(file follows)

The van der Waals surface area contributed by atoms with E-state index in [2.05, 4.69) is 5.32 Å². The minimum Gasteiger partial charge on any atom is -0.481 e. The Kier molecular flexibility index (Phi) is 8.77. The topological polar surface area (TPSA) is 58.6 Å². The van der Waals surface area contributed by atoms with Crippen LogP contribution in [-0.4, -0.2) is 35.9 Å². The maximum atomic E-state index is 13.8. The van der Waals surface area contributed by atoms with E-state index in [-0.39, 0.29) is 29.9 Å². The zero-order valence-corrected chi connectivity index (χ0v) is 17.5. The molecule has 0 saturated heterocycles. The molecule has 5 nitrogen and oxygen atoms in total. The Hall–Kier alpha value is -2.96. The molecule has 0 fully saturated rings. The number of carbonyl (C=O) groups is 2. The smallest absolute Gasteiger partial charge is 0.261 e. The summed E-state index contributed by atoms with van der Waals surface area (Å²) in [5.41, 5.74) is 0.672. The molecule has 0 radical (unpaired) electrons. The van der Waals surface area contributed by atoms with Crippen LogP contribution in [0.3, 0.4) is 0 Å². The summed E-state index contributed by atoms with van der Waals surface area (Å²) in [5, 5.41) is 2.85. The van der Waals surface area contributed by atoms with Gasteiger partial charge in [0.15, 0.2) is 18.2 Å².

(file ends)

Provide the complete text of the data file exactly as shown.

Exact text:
The van der Waals surface area contributed by atoms with E-state index in [2.05, 4.69) is 5.32 Å². The minimum Gasteiger partial charge on any atom is -0.481 e. The Kier molecular flexibility index (Phi) is 8.77. The topological polar surface area (TPSA) is 58.6 Å². The van der Waals surface area contributed by atoms with Crippen LogP contribution in [-0.4, -0.2) is 35.9 Å². The maximum atomic E-state index is 13.8. The van der Waals surface area contributed by atoms with E-state index in [-0.39, 0.29) is 29.9 Å². The zero-order valence-corrected chi connectivity index (χ0v) is 17.5. The molecule has 0 saturated heterocycles. The molecule has 5 nitrogen and oxygen atoms in total. The Hall–Kier alpha value is -2.96. The molecule has 0 fully saturated rings. The number of carbonyl (C=O) groups is 2. The smallest absolute Gasteiger partial charge is 0.261 e. The summed E-state index contributed by atoms with van der Waals surface area (Å²) in [5.41, 5.74) is 0.672. The molecule has 0 radical (unpaired) electrons. The van der Waals surface area contributed by atoms with Crippen LogP contribution in [0.3, 0.4) is 0 Å². The summed E-state index contributed by atoms with van der Waals surface area (Å²) in [5, 5.41) is 2.85. The van der Waals surface area contributed by atoms with Gasteiger partial charge in [0.15, 0.2) is 18.2 Å².